“They don’t even understand why we fled”: New IRRI report highlights the difficulties of reintegration in Burundi
Published: 26 Feb 2019
“Unfortunately, it is difficult to meet our needs. I did not receive any support, when we just came back from exile. […] The major problem we face is feeding our families. Even the members of my family who welcomed us are exhausted.” This woman and thousands like her who have repatriated to Burundi are urgently in need of support to re-establish livelihoods and reintegrate into their communities.
Based on interviews with returnees in Burundi, the report, entitled “’They don’t even understand why we fled’: the difficult path to reintegration in Burundi”, describes the daily struggle of recently returned refugees from Tanzania to provide for their families. Most rely on the help of neighbours or local authorities, but this solidarity will be further strained as larger numbers are likely to return ahead of the upcoming electoral process.
“To break the cycle of conflict and displacement in Burundi, the government and international actors have to recognise that repatriation is a complex, long-term process that must be adequately supported”, Lucy Hovil, senior researcher at IRRI, said. “Humanitarian and development support must recognise the needs of both returnees and the communities to which they are returning, and address the underlying tensions that contributed to displacement in the first place.”
Hundreds of thousands of Burundians fled to neighbouring countries around the contested 2015 elections, marked by political unrest and violent repression. The majority fled to Tanzania, where they are now under pressure to return, with the governments of Burundi and Tanzania confirming plans to return 116,000 refugees by the end of 2019. These refugees are now left with two options: return home amidst ongoing socio-economic hardships and rights violations, or remain in chronically under-resourced camps. Returnees told IRRI they were forced home by the dire humanitarian situation in the camps and abuses against refugees venturing outside the camps.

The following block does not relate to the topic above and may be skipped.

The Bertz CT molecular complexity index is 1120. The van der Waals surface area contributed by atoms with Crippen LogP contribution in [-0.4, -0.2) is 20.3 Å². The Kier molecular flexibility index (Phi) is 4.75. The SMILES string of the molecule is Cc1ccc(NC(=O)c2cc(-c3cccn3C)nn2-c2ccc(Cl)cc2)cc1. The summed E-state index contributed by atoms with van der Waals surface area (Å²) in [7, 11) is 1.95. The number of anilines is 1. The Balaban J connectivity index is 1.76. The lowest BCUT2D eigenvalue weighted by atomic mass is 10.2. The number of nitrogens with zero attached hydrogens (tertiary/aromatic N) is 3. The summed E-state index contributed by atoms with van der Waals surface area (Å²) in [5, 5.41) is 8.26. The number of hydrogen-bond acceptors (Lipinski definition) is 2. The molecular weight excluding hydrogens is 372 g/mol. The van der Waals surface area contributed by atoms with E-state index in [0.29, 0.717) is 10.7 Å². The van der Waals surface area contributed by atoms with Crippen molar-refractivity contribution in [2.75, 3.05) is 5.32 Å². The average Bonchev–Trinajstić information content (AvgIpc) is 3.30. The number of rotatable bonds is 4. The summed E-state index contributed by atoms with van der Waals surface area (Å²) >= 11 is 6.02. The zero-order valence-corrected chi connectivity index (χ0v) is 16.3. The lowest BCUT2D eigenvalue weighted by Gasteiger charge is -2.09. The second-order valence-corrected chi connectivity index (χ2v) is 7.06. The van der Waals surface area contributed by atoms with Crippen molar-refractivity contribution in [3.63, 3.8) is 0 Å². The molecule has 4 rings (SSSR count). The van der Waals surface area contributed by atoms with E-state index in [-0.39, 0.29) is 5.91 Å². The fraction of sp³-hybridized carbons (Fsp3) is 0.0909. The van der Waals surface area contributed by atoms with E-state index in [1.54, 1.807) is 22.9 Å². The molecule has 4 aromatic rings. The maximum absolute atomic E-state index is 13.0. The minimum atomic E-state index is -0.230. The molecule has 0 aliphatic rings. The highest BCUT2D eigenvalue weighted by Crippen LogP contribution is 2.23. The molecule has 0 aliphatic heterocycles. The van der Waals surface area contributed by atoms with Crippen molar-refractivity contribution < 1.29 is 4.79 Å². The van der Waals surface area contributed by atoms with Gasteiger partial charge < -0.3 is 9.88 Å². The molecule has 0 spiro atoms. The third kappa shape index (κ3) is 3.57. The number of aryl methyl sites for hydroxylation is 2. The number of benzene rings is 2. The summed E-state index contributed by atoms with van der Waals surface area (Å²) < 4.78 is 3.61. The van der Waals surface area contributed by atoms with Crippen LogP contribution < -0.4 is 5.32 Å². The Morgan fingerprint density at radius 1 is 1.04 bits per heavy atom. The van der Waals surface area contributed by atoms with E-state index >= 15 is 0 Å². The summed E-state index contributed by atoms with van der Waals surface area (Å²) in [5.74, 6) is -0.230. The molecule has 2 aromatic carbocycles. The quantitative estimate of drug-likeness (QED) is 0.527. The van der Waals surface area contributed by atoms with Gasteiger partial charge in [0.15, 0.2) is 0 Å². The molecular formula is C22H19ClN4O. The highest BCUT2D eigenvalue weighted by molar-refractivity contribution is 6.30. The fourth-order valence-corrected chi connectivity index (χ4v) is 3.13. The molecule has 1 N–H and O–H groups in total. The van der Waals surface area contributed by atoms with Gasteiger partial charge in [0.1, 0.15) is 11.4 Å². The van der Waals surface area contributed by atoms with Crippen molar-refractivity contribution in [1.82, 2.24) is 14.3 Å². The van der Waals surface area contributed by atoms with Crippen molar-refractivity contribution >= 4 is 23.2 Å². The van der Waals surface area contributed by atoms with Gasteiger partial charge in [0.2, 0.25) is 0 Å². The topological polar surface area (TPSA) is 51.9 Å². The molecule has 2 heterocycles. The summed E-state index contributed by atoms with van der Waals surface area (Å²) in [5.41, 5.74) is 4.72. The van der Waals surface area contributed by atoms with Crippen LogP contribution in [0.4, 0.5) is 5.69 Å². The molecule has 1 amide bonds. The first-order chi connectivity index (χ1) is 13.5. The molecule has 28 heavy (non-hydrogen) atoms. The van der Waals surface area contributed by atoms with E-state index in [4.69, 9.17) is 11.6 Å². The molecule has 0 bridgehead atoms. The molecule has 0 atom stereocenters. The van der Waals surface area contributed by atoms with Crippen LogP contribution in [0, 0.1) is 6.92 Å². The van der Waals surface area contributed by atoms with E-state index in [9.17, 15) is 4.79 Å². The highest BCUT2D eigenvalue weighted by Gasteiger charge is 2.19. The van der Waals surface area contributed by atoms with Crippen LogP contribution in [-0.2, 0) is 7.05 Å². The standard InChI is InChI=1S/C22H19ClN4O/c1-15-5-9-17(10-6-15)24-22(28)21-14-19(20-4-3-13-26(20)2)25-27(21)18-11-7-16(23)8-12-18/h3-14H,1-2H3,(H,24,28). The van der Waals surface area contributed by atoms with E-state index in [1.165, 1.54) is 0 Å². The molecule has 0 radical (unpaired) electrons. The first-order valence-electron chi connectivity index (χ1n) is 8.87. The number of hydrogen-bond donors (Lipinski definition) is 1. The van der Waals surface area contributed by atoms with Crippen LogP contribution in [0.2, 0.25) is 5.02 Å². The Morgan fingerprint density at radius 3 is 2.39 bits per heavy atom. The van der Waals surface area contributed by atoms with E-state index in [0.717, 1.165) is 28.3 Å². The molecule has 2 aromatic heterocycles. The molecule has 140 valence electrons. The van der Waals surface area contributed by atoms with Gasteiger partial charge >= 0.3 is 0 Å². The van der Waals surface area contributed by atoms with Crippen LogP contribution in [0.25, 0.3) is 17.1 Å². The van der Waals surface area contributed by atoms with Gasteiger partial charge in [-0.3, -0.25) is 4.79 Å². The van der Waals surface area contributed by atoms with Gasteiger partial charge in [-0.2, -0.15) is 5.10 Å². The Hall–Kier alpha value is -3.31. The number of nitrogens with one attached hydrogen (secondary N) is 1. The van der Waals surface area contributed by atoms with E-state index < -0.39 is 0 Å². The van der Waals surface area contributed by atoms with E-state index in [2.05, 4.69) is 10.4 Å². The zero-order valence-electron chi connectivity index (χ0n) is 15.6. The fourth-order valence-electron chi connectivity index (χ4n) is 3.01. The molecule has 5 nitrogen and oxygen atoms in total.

While most continue to resist this undue pressure, others have signed up to return. Because of insufficient funding, however, the repatriation process is painfully slow and some have used the little money they had to return on their own. Even those assisted by UNHCR receive little, only free transport over the border and a return package that does not even last the three months it is expected to cover.
As a result, most of those interviewed were in a highly precarious situation. Their return packages have run out, and there is little other support. Given that many who fled were already amongst the most vulnerable, their struggles on return have only increased. Many of those we interviewed were landless, and previously unresolved land disputes continue to cast a long shadow.
While there has been considerable solidarity, some of those who did not go into exile resent the assistance, however paltry, returnees have received – even though they are equally vulnerable. Some returnees complained that they have been accused of supporting the opposition. Some had been threatened– or even physically abused – by the notorious Imbonerakure militia.
With elections due to take place next year, some are fearful of the future. Although there is outward calm, the government has restricted political space and refuses to engage in a regional dialogue with the opposition. “In a context in which repatriation is being pushed globally as the most desirable – and often, in practice, the only – ‘durable solution’, it is vital that the international community at the very least make sure that repatriation is not only voluntary, but is sufficiently supported to promote effective reintegration.”
 Interview with returnee woman, November 2018, Makamba province, Burundi.